This second semi-final was much awaited in view of the strength and reputation of the two grandmasters. Laurent starts with the white pieces. But Hicham spits fire with his Dragon defence. (And yes, this is really the name of the opening). The game is fought with the advantage swinging from side to side. At the end, the game is drawn. The public, very excited by this match, expect an equally electric second half. However, this time the Moroccan uses the strategy of the desert. Expert in tactics and rhythm changes in positions, he surprises young Lolo who gradually heads towards defeat. Hicham will be the second finalist.

Marie is not scared of KARPOV’S knights

White : Karpov - Marie Sebag : Black

Marie SEBAG in action

Monday, May 16, 2005

The quarter-finals (Part 2)

Friday 20:00 : Anatoly Karpov 3-1 Marie Sebag
The champion qualifies for the next round but his victory is not so clearcut thanks to the resistance of the young genius. Marie plays beautifully and at the end of the first two rapidplay games the score is equal. In this case, two more games are played at a faster time control (5 minutes per player). This is Karpov’s speciality and even if young Marie misses the chance to win a rook, Anatoly once more shows that he is a tough guy to crack…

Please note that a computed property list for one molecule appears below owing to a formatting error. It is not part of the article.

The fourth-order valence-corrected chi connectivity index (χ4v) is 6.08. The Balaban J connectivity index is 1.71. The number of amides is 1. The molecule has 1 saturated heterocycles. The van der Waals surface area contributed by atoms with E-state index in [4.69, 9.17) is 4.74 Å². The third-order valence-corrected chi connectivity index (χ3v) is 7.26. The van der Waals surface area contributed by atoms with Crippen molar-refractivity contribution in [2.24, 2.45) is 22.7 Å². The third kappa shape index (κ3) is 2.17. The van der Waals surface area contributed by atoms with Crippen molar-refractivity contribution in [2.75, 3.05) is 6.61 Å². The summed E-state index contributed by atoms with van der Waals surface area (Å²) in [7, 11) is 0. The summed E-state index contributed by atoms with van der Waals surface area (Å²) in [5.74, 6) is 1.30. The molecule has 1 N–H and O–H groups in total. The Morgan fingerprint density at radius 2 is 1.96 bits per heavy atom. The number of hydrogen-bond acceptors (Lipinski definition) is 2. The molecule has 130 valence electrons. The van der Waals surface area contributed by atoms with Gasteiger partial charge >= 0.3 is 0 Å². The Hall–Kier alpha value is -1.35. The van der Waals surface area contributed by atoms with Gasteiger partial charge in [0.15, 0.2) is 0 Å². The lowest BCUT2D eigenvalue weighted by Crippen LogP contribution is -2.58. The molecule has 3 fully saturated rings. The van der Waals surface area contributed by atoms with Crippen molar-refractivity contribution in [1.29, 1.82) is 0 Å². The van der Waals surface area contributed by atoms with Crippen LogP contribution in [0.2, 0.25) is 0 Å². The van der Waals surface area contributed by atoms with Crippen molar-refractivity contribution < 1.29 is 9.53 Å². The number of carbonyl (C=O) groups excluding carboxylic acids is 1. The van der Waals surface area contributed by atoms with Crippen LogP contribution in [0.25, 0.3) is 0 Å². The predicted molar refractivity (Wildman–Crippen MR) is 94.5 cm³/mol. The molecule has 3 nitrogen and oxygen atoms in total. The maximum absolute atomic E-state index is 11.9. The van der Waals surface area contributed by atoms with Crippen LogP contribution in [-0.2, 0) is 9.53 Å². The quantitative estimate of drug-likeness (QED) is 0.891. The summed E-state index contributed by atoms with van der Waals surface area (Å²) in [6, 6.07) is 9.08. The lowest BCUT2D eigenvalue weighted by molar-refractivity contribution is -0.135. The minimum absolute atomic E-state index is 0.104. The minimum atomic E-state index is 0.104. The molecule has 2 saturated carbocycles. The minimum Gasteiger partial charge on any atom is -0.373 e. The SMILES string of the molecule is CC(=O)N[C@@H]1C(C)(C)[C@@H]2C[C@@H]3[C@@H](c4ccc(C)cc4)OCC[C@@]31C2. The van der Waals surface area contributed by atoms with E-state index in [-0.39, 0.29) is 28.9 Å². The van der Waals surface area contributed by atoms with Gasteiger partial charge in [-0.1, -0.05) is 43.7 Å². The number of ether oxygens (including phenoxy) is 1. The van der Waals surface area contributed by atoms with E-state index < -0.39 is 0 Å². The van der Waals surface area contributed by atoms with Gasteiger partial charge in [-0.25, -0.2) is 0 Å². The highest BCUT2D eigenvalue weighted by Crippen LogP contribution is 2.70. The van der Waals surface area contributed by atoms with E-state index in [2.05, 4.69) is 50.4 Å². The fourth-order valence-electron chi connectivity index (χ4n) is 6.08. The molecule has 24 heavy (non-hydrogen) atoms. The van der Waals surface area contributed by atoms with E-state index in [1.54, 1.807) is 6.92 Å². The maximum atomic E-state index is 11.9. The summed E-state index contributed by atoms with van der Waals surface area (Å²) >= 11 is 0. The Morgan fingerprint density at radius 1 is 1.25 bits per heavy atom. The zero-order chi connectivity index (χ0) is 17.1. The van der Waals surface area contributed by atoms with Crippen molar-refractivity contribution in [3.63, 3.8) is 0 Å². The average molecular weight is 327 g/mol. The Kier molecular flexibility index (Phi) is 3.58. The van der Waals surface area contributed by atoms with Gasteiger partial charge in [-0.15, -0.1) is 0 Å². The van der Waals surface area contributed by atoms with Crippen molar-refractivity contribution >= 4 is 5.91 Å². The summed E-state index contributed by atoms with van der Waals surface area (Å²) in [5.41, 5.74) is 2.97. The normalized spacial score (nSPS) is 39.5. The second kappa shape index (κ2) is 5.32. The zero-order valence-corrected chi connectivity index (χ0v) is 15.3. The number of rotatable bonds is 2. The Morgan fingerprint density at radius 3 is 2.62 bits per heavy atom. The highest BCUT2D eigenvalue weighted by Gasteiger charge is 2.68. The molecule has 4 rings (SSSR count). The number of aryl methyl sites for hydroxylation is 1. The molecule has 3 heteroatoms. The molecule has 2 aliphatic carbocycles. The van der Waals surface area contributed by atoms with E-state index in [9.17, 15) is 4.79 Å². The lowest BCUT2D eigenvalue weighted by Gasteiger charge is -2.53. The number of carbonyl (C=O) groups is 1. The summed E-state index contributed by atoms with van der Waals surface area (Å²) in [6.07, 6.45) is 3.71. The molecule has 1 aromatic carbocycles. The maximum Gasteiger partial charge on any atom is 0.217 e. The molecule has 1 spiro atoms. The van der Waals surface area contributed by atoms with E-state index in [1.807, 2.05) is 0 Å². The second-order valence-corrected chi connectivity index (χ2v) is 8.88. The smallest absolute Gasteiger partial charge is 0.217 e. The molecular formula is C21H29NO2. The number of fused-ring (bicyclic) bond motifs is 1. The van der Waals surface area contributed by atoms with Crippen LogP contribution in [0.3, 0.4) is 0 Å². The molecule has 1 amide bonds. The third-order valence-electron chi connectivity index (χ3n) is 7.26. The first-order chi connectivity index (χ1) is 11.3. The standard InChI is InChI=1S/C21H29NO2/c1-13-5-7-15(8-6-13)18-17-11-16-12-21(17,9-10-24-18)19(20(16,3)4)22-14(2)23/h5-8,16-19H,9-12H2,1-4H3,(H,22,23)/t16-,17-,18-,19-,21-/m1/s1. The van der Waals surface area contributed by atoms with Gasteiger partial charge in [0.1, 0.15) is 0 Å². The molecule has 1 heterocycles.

Friday 22:00 : Laurent Fressinet 2-0 Xavier Beudaert
The match ends with the logical victory of the young player from Dax.

What does White threaten to do after moving the knight to g5 ?!

White: JL.Chabanon - A.Rainfray : Black

The quarterfinals

Thursday 20:00 : Jean-Luc Chabanon 2-0 Arnaud Rainfray
A nice victory which enabled me to face the great Karpov

Thursday 22:00 : Hicham Hamdouchi 1,5–0,5 Namig Gouliev
The best Moroccan and African player dominates in the second game. His aim is to win. It is clear that he is very focused.